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Court Clerk Enters Chicago Mayor Race

September 01, 2006|Gary Washburn | Chicago Tribune

CHICAGO — Cook County Circuit Court Clerk Dorothy Brown, who entered local politics in 1999 as a novice, announced Thursday that she was running for mayor.

"I have heard the call from many of the citizens of the city of Chicago," Brown said. "Today I am answering that call."

Brown avoided focusing on Mayor Richard Daley, who is expected to run for his sixth term in the February election, but she did allude to the contracting and hiring scandals that have plagued his administration.

"Obviously, the citizens of Chicago have concerns about some of the things that have been occurring within the current administration," Brown said. She asserted that "as a proven and visionary leader with over 30 years of business and management experience," she is "a person people can trust, a person with high ethical values."

Daley political consultant David Axelrod responded that Daley had been candid about the problems in his administration and taken steps to fix them.

"I think that if the mayor runs, people will look at his record in totality," Axelrod said. "I think they will see a city on the move, a city that is making progress and a city that has good leadership."

U.S. Rep. Jesse Jackson Jr. (D-Ill.), who also is considering a run for mayor, praised Brown as "a solid public servant."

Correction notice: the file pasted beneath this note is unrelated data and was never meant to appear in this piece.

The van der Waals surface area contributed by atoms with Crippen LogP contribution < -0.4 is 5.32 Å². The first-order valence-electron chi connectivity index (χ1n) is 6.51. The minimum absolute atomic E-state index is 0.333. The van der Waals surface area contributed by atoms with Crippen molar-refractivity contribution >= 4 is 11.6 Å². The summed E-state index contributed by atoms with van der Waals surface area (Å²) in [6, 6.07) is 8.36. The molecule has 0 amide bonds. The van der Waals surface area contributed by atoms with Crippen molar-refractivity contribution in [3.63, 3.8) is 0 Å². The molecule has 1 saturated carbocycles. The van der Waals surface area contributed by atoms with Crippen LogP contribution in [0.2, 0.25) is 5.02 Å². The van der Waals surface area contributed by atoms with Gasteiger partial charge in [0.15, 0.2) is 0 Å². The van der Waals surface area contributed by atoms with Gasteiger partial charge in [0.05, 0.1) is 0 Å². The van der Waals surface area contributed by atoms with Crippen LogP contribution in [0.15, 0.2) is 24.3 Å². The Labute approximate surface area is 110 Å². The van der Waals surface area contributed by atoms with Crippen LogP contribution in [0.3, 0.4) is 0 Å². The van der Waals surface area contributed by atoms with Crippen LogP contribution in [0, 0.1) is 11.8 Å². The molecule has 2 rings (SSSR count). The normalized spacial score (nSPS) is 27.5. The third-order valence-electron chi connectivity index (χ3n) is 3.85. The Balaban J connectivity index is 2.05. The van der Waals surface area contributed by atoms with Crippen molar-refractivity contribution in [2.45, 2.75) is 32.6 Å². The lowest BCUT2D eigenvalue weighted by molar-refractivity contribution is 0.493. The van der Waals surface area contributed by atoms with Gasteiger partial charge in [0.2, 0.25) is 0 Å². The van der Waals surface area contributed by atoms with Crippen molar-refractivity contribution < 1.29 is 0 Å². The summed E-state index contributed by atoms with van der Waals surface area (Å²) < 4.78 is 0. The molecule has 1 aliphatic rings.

"The issues confronting the voters of Chicago are numerous and serious, including waste, fraud and abuse," Jackson said in a statement. "It is important to have multiple voices in the campaign speaking out against the culture of corruption in Chicago."

Some Chicago political veterans noted that every rival candidate to Daley will skim votes from him, something that could prevent Daley from receiving more than 50% of the ballots and force a runoff.

U.S. Rep. Luis V. Gutierrez (D-Ill.) has also said he is considering a run against Daley.

Brown, 52, was a political unknown before making a strong but unsuccessful bid for city treasurer in 1999. She won the court clerk's office in 2000 and reelection four years later.

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